Matriarchs of Music is where our writers share their personal experiences in music, discussing female artists that have influenced and empowered them most.
Since the release of her most recent album, “Be the Cowboy”, indie rock artist Mitski has begun to reach a wider audience, selling out every single date on her U.S. tour. As a fan, seeing this success fills me with the confidence that more of the self-made female artists I love are capable of receiving the recognition they deserve.
It is especially impressive considering her journey as a Japanese American woman who spent her childhood adrift, living in 13 different countries before she settled down and studied music in New York City.
The influence of her Japanese heritage and the music she grew up listening to remains evident in her music; she even incorporates Japanese lyrics into one of my favorite tracks “First Love/Late Spring.” She once explained the meaning of this brief lyric, saying there is no clear translation, but it describes roughly a feeling of one’s heart bursting open. While this line in the song may cause an awkward pause and hum in my ritual shower time performances, I admire the unique and vulnerable decision she made to include it.
Mitski’s natural creativity and beautifully raw, soulful lyricism have brought me to tears more times than I should mention; most notably with tracks on her 2013 album Retired From Sad, New Career in Business, including “Class of 2013” and “Because Dreaming Costs Money, My Dear.”
This entire album demonstrates an emotional experience that was eerily applicable to circumstances and relationships in my own life at the time that I listened to it, and I know that so many other listeners also felt this way despite leading entirely different lives. The ability to touch people this significantly through music is rare, and one that drives my love for Mitski more than anything.
Not only did she defy the odds of becoming a successful female artist in the notoriously male-dominated indie rock scene, but she did so without ever sacrificing her authenticity. Without fail, every piece of music she has released exhibits some fragment of her complex, colorful human experience.
From the surface, most of Mitski’s discography seems to detail the strife of romantic relationships. In reality, the things she is singing about are often much more ambiguous. As a guest on the Daily Show, Mitski described her frustration with being viewed as a vessel for emotion and sadness rather than an artist that created a universe through sound.
The struggle to make this distinction clear is just one on a long list of things that makes Mitski’s success as a woman impressive. She caters to no audience, pours herself into her art, and is simply talented enough to have people like me love and appreciate her for it.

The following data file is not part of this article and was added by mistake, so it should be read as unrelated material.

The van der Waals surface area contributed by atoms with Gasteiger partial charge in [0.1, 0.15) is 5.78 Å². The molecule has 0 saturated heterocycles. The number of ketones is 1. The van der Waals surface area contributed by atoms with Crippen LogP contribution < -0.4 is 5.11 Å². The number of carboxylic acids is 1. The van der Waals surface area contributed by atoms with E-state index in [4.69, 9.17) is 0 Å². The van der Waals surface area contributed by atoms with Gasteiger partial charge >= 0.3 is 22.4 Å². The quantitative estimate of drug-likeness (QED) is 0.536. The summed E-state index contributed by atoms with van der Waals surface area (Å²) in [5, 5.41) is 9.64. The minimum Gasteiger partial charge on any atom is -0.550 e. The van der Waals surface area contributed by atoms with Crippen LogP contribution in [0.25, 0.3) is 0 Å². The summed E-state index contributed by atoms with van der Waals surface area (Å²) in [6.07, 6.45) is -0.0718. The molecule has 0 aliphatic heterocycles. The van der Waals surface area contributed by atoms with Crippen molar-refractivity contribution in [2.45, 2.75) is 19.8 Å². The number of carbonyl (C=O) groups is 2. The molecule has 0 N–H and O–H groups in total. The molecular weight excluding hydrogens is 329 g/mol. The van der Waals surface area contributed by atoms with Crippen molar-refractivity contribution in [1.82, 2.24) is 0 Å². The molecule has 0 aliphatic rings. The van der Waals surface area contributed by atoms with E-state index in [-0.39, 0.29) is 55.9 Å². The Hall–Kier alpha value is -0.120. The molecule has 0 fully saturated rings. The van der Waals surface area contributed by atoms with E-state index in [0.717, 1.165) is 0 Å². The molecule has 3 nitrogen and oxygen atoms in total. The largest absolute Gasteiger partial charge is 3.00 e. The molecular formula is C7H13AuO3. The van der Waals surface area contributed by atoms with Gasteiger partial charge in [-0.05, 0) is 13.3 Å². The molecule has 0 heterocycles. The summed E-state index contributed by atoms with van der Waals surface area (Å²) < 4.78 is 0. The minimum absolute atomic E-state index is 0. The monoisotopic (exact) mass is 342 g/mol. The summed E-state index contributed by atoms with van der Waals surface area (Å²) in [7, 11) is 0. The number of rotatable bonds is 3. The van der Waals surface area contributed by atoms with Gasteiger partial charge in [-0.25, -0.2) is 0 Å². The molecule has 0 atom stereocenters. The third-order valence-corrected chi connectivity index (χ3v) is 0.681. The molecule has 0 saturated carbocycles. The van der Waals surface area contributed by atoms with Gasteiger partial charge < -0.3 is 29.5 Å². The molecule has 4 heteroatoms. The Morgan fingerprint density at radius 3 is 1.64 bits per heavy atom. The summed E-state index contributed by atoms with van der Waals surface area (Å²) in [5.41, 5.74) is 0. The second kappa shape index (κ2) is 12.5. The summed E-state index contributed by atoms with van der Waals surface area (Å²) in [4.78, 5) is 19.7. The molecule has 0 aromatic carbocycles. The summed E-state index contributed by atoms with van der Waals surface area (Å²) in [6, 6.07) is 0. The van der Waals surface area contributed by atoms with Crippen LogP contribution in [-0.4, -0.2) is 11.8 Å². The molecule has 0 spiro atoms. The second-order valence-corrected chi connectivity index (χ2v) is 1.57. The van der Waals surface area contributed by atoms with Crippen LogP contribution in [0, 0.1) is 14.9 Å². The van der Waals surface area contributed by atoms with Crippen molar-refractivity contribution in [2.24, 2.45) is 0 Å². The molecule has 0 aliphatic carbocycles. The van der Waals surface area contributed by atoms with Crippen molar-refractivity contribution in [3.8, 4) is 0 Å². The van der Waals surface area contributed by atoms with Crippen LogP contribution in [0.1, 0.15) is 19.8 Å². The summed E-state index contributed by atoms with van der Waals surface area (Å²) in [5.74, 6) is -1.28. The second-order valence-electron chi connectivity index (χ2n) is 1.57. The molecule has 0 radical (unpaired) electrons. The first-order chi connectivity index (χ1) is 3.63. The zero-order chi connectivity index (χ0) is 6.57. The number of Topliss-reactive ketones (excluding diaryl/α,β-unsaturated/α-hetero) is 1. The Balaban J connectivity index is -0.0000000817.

When I saw Mitski perform at the Pyramid Scheme in 2017, it became even more obvious to me that she was unaffected by the superficial pressures cast out by the music industry. Before the show, my friend and I waited in a coffee shop across the street from the venue. At some point, Mitski strolled in and sat down in a seat adjacent to us. For a few minutes we were unsure whether or not it was her, but even when we knew we avoided saying anything. This wasn’t because I felt starstruck or nervous, but because she seemed like such an ordinary, down-to-earth person it didn’t feel right to disrupt her before her show.
On stage, she didn’t wear the type of clothes an indie girl in “supposed to,” and she didn’t beg for the approval of the audience; her style of performance was straightforward and genuine.
At her Detroit show on the Be the Cowboy tour, I was able to see how she has grown as an artist and distinguished her own style of performing. Expecting the same stoic attitude as before, I was shocked to see her incorporate strange dance moves and periodically thrash around the stage. Through this change, she managed to create an even more powerful and entertaining display of her art.
The energy of the show matched well with that of the album she was performing, one of striking pent up feminine energy. “Be the Cowboy” represents the overwhelming and almost violent experience of being a woman with copious amounts of unspent passions, desires, and complex emotions that are often misunderstood. Through this album and the ones that came before it, Mitski has mastered the craft of exposing the post-modern woman.
All of these qualities contribute to the unique experience I have listening to Mitski’s music; I feel almost as if the words were written especially for me by a close friend. To have this feeling, and to watch as the woman who created it becomes successful and well-known for it is remarkable.
My second time seeing her perform and recognizing all the ways she has and flourished as an artist felt like a milestone in my personal life. I know this is only the beginning for Mitski Miyawaki, and I am more than excited to watch and listen as she continues to grow.